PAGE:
Wednesday, 13 July 2011

Open House Day 44 - Debbie Bennett

When too much is not enough.

I thought I’d use this opportunity to expand on a short post I wrote on my own blog some time ago. This was prompted by a report I read on the Spinetingler site about Chevy Steven’s novel Still Missing. For those of you who don’t know, this was a debut novel by an American author which dealt quite graphically with some rather unpleasant issues; it generated a lot of media interest – as much for the pre-publication publicity budget the publishers had put behind the book, as for the content itself. In a nutshell and without spoilers, the novel concerns a young woman who is kidnapped, held captive for a long period of time and repeatedly raped. It’s told in a series of flashbacks, interspersed with sessions with her therapist, so the reader knows from the start that she survives the ordeal and learns how she pieces her life back together.

Over the past fifteen years or so, the market has been saturated with so-called “misery memoirs” – allegedly true stories of how men and women have overcome a traumatic childhood to make something of their lives. Some of these have been subsequently debunked in the press, but I’m not about to debate the veracity of the tales – just the voracity of the reading public in devouring them. There’s clearly a market, and publishing is a business which like any other business is constantly looking for the next marketing opportunity.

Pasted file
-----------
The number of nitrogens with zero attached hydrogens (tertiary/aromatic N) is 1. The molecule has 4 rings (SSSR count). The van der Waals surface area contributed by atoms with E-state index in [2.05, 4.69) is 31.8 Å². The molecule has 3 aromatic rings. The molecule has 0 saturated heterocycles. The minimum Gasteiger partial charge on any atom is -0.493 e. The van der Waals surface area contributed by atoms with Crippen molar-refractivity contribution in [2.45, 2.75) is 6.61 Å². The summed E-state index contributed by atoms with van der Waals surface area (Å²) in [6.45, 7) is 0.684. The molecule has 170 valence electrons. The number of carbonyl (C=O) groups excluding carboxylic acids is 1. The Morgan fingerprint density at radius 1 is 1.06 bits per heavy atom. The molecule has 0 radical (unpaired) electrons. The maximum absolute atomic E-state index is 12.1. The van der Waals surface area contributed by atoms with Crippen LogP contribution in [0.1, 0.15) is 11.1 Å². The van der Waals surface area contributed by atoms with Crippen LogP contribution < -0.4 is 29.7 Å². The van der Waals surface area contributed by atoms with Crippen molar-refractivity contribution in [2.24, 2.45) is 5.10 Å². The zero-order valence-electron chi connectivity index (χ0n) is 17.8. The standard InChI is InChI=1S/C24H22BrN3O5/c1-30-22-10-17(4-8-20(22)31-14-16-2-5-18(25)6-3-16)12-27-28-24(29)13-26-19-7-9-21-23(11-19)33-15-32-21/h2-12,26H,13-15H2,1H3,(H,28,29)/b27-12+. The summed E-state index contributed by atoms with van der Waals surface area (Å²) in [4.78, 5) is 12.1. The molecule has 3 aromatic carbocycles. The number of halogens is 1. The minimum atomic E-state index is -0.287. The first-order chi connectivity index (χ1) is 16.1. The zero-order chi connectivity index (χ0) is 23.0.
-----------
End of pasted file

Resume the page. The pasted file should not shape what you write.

Whether you’re comfortable with the idea or not, sex sells – in any format. You only have to watch tv to see near-naked pop starlets simulating sex while miming their latest song. But how does this translate to the literary world and where do you draw the line between fact and fiction? Clearly it’s acceptable to relate autobiographical accounts of sexual abuse. Authors such as Jackie Collins and Jilly Cooper made their careers in bonkbusters, but this is generally consensual sex. Fictional non-consensual sex remains the remit of crime and thriller novels and we are back with Still Missing.

The Spinetingler article debates the morality of such voyeuristic “torture-porn”. Personally, when I read the novel, I couldn’t actually see what the fuss was about and I did wonder whether the fuss itself was generated by the publisher as yet more media exposure and free publicity. The book is dark and graphic, yes, but I didn’t feel it was gratuitous in any way. Without the rape, the reader has nothing against which to measure the psychological impact it has on the character’s life from that point onwards. Without the violence, there’s no reason to justify her later actions. And that is the deciding factor – whether graphic sex and/or violence is both necessary and relevant to the story and that it is portrayed as horrifying rather than titillating. It’s important to me as I’ve had to make that decision in my own writing and it really isn’t an easy decision to make – to be true to your own story without patronising or offending the reader. I think I made the right decision.

And that’s the most important thing to me as a writer. To take the reader on a journey, be it through hell or heaven, alien worlds or alternate realities, and for the reader to live the story and come out the other side feeling changed by the experience in some way. And hopefully for the better.


Hamelin's ChildDebbie is a middle-aged boring civil servant with a secret life as a writer. She's worked in law enforcement for over 25 years, in a variety of different roles, which may be why the darker side of life tends to emerge in her writing. Her thriller Hamelin’s Child was long-listed for the Crime Writers’ Association Debut Dagger Award and she also writes fantasy. You can find out more at

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